A needed project
Published 11:03 pm Saturday, November 14, 2009
The sympathy expressed by state and federal elected officials since International Paper Co. announced the closure of its Franklin mill has been nice. What the community needs even more from those leaders is action.
We are grateful to U.S. Sens. Mark Warner and Jim Webb and to Rep. J. Randy Forbes, who have moved beyond the rhetoric and gone to bat for accelerated federal funding of upgrades to U.S. 58/Holland Road in western Suffolk.
Virginia’s senators sent a letter to U.S. Secretary of Transportation Ray LaHood, asking him to consider the impact of the mill’s closure as he reviews a grant application from the city of Suffolk for improvements to Route 58.
Suffolk applied for the grant under the Transportation Investment Generating Economic Recovery program to help support CenterPoint Properties’ development of a massive intermodal warehouse and distribution park in the area of Lakeland High School.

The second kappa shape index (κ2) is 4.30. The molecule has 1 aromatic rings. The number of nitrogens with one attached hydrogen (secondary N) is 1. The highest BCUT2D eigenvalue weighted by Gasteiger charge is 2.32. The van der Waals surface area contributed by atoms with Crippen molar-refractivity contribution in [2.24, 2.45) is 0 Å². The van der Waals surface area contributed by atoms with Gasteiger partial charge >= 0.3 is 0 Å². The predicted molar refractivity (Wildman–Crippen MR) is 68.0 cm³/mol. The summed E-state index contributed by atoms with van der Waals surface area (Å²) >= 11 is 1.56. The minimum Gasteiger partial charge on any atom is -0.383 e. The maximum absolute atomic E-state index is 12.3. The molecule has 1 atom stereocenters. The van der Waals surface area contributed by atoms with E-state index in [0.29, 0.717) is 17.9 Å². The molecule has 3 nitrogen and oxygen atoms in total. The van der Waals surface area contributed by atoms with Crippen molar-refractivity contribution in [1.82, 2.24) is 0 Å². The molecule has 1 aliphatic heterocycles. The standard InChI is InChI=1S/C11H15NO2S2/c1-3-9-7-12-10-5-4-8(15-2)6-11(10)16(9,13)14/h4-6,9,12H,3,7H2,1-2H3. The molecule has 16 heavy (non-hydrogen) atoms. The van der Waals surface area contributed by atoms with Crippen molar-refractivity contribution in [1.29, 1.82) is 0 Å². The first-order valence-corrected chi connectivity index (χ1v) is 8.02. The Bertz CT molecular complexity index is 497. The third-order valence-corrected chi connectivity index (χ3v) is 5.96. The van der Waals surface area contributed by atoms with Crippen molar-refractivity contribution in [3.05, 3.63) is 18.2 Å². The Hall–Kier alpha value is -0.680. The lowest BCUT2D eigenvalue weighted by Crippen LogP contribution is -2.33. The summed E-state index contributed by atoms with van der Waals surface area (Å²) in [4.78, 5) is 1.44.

Forbes has asked the chairman of the House Committee on Transportation and Infrastructure to pass a transportation reauthorization bill that includes funding for Route 58 improvements.
The project is critically important for a couple of reasons.
First, it will provide jobs for the people of Western Tidewater. Those jobs will be needed more than ever when the paper mill shuts down next spring. CenterPoint projects the creation of about 3,000 jobs, many of which will be held by residents of Franklin, Southampton County and Isle of Wight County.
Second, Route 58 is the gateway to economic development in Western Tidewater. For that potential to be fully achieved, the highway itself must be wide enough to accommodate the increased commercial and residential traffic as the area grows.
Route 58 already is Virginia’s primary east-west route. The fact that Suffolk, Franklin and Southampton County are located on that corridor positions the area perfectly for manufacturing and distribution facilities that require easy access to the Port of Virginia on the east and Interstate 95 on the west. However, truck traffic must be able to smoothly navigate congested Suffolk to get cargo into and out of Western Tidewater.
In a time of lean state funding for transportation projects, the federal government is the best hope for a Route 58 expansion that could cost up to $100 million. We commend our congressional delegation in both houses for putting their political muscle behind the project.
—The Tidewater News